Over the weekend, Mitt Romney incorporated some new rhetoric into his stump speech: "I will not take 'God' out of the name of our platform. I will not take 'God' off our coins, and I will not take God out of my heart. We're a nation bestowed by God."
When we discussed this yesterday, I got an email from reader G.S. suggesting this wouldn't last -- Romney was in Virginia Beach, a religious right stronghold, just a few feet from radical TV preacher Pat Robertson. This was an example of Romney catering his message to a specific audience, G.S. said, not a sign of things to come.
I wish that were true, but consider the speech Romney delivered in Mansfield, Ohio, yesterday:
"I honor my promises. One of those promises was the one that I made and the ones that I made in the pledge of allegiance. I believe it's important to have a president, and I would be a president, if elected, that honors that pledge, all the pledges that I make.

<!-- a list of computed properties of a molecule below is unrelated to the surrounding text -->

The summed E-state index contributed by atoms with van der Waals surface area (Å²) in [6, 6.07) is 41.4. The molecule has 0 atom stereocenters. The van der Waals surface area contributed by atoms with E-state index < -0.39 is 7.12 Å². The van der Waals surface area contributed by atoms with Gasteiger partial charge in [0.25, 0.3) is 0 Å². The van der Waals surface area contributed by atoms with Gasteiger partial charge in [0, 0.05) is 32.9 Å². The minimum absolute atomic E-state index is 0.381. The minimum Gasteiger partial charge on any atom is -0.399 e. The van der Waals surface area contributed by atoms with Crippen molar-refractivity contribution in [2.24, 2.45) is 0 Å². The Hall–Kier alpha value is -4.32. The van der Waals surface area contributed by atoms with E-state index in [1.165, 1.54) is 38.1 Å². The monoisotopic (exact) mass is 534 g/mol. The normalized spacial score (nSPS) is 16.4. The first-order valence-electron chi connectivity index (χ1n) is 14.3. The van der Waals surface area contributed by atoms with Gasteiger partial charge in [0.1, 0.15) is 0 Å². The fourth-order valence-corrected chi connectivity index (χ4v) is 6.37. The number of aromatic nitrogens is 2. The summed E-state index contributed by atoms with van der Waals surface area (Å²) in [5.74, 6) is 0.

"That pledge says that we are a nation under God. If I'm president of the United States, when and if I become president of the United States, I will not take God out of my heart, I will not take God out of the public square, and I will not take it out of the platform of my party."
The Romney campaign still wants us to believe the candidate's central focus is on the economy, but given the recent rhetoric on welfare, contraception, Israel, and the sudden outburst of "God" talk, I think it's fair to say Romney The Corporate Turnaround Artist has once again metamorphosed into Romney The Culture Warrior.
For the record, in case anyone cares about the substance, the word "God" isn't being removed from U.S. currency; no one is trying to remove God from "the public square," and President Obama didn't take references to "God" out the Democratic Party platform; he did the opposite.
So why is Romney shifting away from his jobs message? For one thing, he didn't have much of a choice -- it hasn't worked and Romney's still losing. For another, the Republican candidate probably sees value in exploiting his base's sense of victimization and cultural tribalism.
But this tack is not without risks. Romney's message is suddenly all over the place, and the more he pretends God is his running mate, the more likely it is Romney's Mormon faith will become a campaign issue.